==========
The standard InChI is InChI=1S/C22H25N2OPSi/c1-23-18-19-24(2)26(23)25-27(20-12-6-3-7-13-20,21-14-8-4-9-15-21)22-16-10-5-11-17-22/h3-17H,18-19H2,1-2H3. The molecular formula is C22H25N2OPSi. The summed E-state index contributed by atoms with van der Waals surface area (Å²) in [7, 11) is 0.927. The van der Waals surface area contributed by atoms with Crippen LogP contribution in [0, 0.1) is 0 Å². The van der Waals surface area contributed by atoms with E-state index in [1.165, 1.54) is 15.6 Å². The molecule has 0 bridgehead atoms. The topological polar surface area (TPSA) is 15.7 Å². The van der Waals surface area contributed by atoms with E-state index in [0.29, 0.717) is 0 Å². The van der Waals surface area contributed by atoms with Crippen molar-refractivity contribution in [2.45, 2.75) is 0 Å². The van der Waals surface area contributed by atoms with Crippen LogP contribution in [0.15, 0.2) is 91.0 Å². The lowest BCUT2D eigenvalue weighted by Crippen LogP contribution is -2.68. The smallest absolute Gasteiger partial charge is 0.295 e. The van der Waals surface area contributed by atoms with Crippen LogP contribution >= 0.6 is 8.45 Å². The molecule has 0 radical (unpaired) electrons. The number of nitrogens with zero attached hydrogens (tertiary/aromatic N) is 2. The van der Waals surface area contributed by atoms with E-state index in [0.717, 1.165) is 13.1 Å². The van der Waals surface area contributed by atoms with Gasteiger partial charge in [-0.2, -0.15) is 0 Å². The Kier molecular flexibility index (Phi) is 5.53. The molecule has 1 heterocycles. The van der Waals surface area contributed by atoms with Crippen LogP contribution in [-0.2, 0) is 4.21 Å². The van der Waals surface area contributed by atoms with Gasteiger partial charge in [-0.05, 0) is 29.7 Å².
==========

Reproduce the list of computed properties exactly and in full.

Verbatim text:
The standard InChI is InChI=1S/C22H25N2OPSi/c1-23-18-19-24(2)26(23)25-27(20-12-6-3-7-13-20,21-14-8-4-9-15-21)22-16-10-5-11-17-22/h3-17H,18-19H2,1-2H3. The molecular formula is C22H25N2OPSi. The summed E-state index contributed by atoms with van der Waals surface area (Å²) in [7, 11) is 0.927. The van der Waals surface area contributed by atoms with Crippen LogP contribution in [0, 0.1) is 0 Å². The van der Waals surface area contributed by atoms with E-state index in [1.165, 1.54) is 15.6 Å². The molecule has 0 bridgehead atoms. The topological polar surface area (TPSA) is 15.7 Å². The van der Waals surface area contributed by atoms with E-state index in [0.29, 0.717) is 0 Å². The van der Waals surface area contributed by atoms with Crippen molar-refractivity contribution in [2.45, 2.75) is 0 Å². The van der Waals surface area contributed by atoms with Crippen LogP contribution in [0.15, 0.2) is 91.0 Å². The lowest BCUT2D eigenvalue weighted by Crippen LogP contribution is -2.68. The smallest absolute Gasteiger partial charge is 0.295 e. The van der Waals surface area contributed by atoms with Crippen LogP contribution >= 0.6 is 8.45 Å². The molecule has 0 radical (unpaired) electrons. The number of nitrogens with zero attached hydrogens (tertiary/aromatic N) is 2. The van der Waals surface area contributed by atoms with E-state index in [0.717, 1.165) is 13.1 Å². The van der Waals surface area contributed by atoms with Gasteiger partial charge in [-0.2, -0.15) is 0 Å². The Kier molecular flexibility index (Phi) is 5.53. The molecule has 1 heterocycles. The van der Waals surface area contributed by atoms with Crippen LogP contribution in [-0.2, 0) is 4.21 Å². The van der Waals surface area contributed by atoms with Gasteiger partial charge in [-0.05, 0) is 29.7 Å².